And then, still further, there are here other lessons on which I cannot touch. Such, for instance, is the revelation in this emotion of the Master’s, of a personal love that takes individuals to His heart, and feels all the sweetness and the power of friendship. That personal love is open to every one of us, and into the grace and the tenderness of it we may all penetrate. ‘The disciple whom Jesus loved’ is the Evangelist who, without jealousy, is glad to tell us that the same loving Lord took into the same sanctuary of His pure heart, Mary and Martha, and her brother. That which was given to them was not taken from him, and they each possessed the whole of the Master’s love. So for every one of us that heart is wide open, and you and I, brethren, may contract such personal relations to the Master that we shall live with Christ as a man with his friend, and may feel that His heart is all ours.

So much for the lessons of the emotions whereby Christ is manifested to us as our Brother.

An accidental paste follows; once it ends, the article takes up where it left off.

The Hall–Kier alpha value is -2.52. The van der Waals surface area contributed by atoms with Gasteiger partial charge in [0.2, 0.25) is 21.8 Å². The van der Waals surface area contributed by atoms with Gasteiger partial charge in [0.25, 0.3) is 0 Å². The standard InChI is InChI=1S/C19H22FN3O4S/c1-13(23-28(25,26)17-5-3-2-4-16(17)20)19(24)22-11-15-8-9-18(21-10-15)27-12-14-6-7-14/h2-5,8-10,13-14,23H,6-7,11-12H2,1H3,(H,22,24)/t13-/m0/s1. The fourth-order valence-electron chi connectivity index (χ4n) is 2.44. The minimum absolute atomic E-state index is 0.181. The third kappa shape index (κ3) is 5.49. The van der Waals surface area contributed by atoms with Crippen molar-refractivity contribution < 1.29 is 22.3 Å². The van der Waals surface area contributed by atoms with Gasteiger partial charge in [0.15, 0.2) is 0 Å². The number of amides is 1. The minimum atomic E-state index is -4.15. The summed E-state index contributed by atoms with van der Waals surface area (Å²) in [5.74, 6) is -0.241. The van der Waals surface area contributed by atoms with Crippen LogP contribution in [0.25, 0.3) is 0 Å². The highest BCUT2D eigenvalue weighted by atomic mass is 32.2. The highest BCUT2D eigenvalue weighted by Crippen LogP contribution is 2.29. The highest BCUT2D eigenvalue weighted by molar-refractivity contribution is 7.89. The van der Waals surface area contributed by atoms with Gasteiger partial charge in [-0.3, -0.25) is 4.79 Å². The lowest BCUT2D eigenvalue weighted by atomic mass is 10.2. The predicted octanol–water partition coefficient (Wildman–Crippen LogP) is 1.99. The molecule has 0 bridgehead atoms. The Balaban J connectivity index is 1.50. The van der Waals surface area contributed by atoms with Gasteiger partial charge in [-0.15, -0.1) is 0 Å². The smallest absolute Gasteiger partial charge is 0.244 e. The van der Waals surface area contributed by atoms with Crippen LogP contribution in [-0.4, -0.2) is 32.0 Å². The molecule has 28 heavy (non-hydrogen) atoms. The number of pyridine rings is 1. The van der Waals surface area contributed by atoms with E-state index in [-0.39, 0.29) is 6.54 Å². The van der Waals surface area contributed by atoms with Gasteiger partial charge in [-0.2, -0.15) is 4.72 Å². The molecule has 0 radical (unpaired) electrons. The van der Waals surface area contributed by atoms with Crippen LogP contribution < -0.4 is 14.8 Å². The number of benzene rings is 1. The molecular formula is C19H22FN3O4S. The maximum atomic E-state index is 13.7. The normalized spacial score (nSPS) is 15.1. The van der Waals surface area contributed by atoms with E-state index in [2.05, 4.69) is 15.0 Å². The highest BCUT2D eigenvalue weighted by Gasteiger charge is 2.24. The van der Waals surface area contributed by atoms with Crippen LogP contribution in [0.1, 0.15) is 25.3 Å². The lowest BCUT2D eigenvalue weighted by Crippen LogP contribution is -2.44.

II. And now turn, in the next place, and that very briefly, to what lies side by side with this in the story, and at first sight may seem strangely contradictory of it, but in fact only completes the idea, viz. the majesties, calm consciousness of divine power by which He is revealed as our Lord.

At one step from the agitation and the storm of feeling there comes, ‘Take ye away the stone.’ And in answer to the lamentations of the sister are spoken the great and wonderful words, ‘Said I not unto thee that if thou wouldst believe, thou shouldst see the glory of God?’ And He looks back there to the message that had been sent to the sisters in response to their unspoken hope that He would come, ‘This sickness is not unto death, but for the glory of God, that the Son of God may be glorified thereby.’ And He shows us that from the first moment, with the spontaneousness which, as I have already remarked in previous sermons on these ‘signs,’ characterises all the miracles of John’s Gospel, ‘He Himself knew what He would do,’ and in the consciousness of His divine power had resolved that the dead Lazarus should be the occasion for the manifestation, the flashing out to the world, of the glory of God in the life-giving Son.